- (a) Valuable consideration. In order to claim priority as against one whose rights have first accrued, one must be a purchaser, for value, and one who receives a conveyance based on a merely "good," as distinguished from a "valuable," consideration, takes subject to all prior conveyances or incumbrances. It is a principle of equity, independently of statute, that such a purchaser takes subject to prior equities, but the recording acts usually in terms require a conveyance to be recorded only as against purchasers for valuable consideration, and, even in the absence of such an express declaration, the statutes have ordinarily been so construed.57

One is not a purchaser for a valuable consideration, unless he has parted with money or money's worth in consideration of the conveyance,58 that is he must, as a consideration for the conveyance, have done some act by reason of which, if the conveyance were set aside, he would be in a worse pecuniary position than before.59 For this reason, an agreement by the grantee to support the grantor is not a valuable consideration, if it is in effect merely a condition on which he can retain the title, or merely a promise to pay, which would become ineffective in case of lack of title on the part of the vendor.60 But the assumption by the purchaser, as a part of the price, of a debt due by his vendor to a third

56. Ante, Sec. 569, note 54.

57. See 2 Pomeroy, Eq. Jur. Sec.Sec. 656, 746-751; 1 Stimson's Am. St. Law, Sec. 1611; Webb, Record of Title, Sec. 204.

58. Frey v. Clifford, 44 CM. 335; Doss v. Armstrong, 6 How. (Miss.) 258; Strong v. Whybark, 204 Mo. 341, 12 L. R. A. (N. S.) 240, 120 Am. St. Rep. 710, 102 S. W. 968; Ten Eyck v. Witbeck, 135 N. Y. 40, 31 Am. St. Rep.

809, 31 N. E. 994

59. Boon v. Baines, 23 Miss. 136.

60. Doe v. Doe, 37 N. H. 268. For a like reason, it does not seem that there is a valuable consideration accruing to the grantor merely because his conveyance contains the reservation of an easement in his favor. But Aden v. City of Vallejo, 139 Cal. 165, 72 Pac. 905, Is contra.

Person, whereby he becomes absolutely obligated to the latter, constitutes a valuable consideration.61

- (b) Pre-existing debt. By the very decided weight of authority, one who takes a mortgage or deed of trust to secure a pre-existing debt, without at the time relinquishing any right or claim as a consideration for the mortgage, is not a purchaser for value.02 Occasional decisions, however, assert that the mortgagee is in such case protected as against a prior unrecorded conveyance. This view is occasionally based upon the fact that the recording act does not in terms mention a valuable consideration as essential to the protection of a subsequent purchaser,63 and occasionally upon the theory that such a mortgagee is a purchaser for valuable consideration.64 So far as this latter view may be sought to be supported by reference to the rule adopted in many jurisdictions, that the indorsee of a negotiable instrument, taking it as security for a pre-existing debt, takes it free of equities or defenses between prior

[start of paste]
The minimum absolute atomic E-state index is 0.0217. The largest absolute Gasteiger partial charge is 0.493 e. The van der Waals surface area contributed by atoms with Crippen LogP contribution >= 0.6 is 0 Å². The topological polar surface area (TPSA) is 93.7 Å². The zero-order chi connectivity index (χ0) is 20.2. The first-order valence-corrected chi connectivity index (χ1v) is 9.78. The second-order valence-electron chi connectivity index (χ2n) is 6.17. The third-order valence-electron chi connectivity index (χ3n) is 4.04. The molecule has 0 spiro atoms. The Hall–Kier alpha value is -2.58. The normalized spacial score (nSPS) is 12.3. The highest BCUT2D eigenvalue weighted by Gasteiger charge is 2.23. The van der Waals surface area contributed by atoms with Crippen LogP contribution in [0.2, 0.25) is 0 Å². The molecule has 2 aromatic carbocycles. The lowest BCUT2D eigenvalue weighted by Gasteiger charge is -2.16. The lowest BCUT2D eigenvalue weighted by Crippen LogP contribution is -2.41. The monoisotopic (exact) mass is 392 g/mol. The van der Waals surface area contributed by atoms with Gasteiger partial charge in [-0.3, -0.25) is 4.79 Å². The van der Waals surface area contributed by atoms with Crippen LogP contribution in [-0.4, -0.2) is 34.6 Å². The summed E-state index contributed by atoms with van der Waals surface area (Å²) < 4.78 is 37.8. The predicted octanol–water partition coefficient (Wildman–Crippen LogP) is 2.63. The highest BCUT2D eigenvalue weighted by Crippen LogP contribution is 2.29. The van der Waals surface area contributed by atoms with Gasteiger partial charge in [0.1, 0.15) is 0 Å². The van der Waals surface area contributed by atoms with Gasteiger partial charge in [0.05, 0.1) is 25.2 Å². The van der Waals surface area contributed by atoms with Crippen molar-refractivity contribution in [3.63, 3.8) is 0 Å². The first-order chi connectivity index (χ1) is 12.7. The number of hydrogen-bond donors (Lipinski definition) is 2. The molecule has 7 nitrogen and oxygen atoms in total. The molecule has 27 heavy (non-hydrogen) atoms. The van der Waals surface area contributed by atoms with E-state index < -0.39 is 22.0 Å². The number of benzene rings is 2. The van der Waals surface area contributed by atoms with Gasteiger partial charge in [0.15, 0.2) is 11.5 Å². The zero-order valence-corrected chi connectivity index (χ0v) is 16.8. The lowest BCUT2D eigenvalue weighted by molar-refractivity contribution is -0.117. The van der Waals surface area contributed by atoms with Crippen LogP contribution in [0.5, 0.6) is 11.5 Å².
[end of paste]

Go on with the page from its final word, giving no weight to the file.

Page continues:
61. Jackson v. Winslow, 9 Cow. (N. Y.) 13; Warren v. Wilder, 114 N. Y. 209, 215, 21 N. E. 159; Watkins v. Reynolds, 123 N. Y. 211, 25 N. E. 322; Citizen's Bank of Parker v. Shaw, 14 S. Dak. 197, 84 N. W. 779; Henderson v. Pilgrim, 22 Tex. 464; Essex v. Mitchell, - Tex. Civ. App. - , 183 S. W. 399.

62. People's Sav. Bank v. Bates, 120 U. S. 556, 30 L. Ed. 754; Jones v. Robinson. 77 Ala. 499; Haldiman v. Taft, 102 Ark. 45, 143 S. W. 112; Hubert v. Merchants' Bank,137 Ga. 70. 72 S. E. 505; Gilchrist v. Gough 63 Ind. 576, 30 Am. Rep. 250; Senneff v. Brackey, 165 Iowa, 525, 146 N. W. 24; Goodwin v. Mas-cachusetts Loan & Trust Co., 152 Mass. 189, 25 N. E. 100; Box-heimer v. Gunn, 24 Mich. 372;

Schumpart v. Dillard, 55 Miss. 361; Weaver v. Barden, 49 N. Y. 286; Union Nat. Bank of Osh-kosh v. Oium, 3 N. D. 193, 44 Am. St. Rep. 533, 54 N. W. 1034; Mcgrath v. Cowen, 57 Ohio St 385, 49 N. E. 338; Adamson v. Souder, 205 Pa. 498, 55 Atl. 182; Brown v. Vanlier, 7 Humph. (Tenn.) 239; Spurlock v. Sullivan, 36 Tex. 511; Mcdonald 4c Co. v. Johns, 62 Wash. 521, 33 L. R. A. (N. S.) 57, 114 Pac. 175; Funk v. Paul, 64 Wis. 35, 54 Am. Rep. 576, 24 N. W. 419.

63. Hayner v. Eberhardt, 37 Kan. 308, 15 Pac. 168; Dorr v Meyer, 51 Neb. 94, 70 N. W. 543.

64. Frey v. Clifford, 44 Cal. 335; Cammack v. Soran, 30 Gratt. (Va.) 292; Chapman v. Chapman, 91 Va. 397, 50 Am. St Rep. 846, 21 S. E. 813; Gilbert parties, it seems appropriate to quote the statement of a high tribunal that "the rules established in the interests of commerce to facilitate the negotiation of mercantile paper, which, for all practical purposes, passes by delivery as money, ought not, in reason, to embrace instruments conveying or transferring real or personal property as security for the payment of money."65

If, as a consideration for the giving of a mortgage or deed of trust to secure a pre-existing debt, the creditor relinquishes other security for the debt, he is in a position to claim as a purchaser for value,66 as he is if he extends the time for the payment of the debt.'67

One who takes an absolute conveyance of land in satisfaction of a pre-existing debt, he relinquishing all claim on the debt, is in some jurisdictions regarded as entitled to claim as a purchaser for valuable consideration,68 while in other jurisdictions he is not so rebros. & Co. v. Lawrence Bros., 56 W. Va. 281, 49 S. E. 155.

65. People's Sav. Bank v. Bates, 120 U. S. 556, 30 L. Ed. 754, per Harlan, J. And see, to the same effect. Haldiman v. Taft, 102 Ark. 45, 143 S. W. 112.

66. Richardson v. Wren, 11 Ariz. 395, 95 Pac. 124, 16 L. R. A. (N. S.) 190; Wilson v. Knight, 59 Ala. 172; Fitzpatrick v. Papa, 89 lnd. 17; Mccleery v. Wakefield, 76 Iowa, 529, 2 L. R. A. 529, 41 N. W. 210; Hinds v. Pugh, 48 Miss. 268; Lane v. Logue, 12 Lea. (Tenn.) 681. See Farmers' Merchants' Nat. Bank v. Wallace, 45 Ohio St. 153, 12 N. E. 439.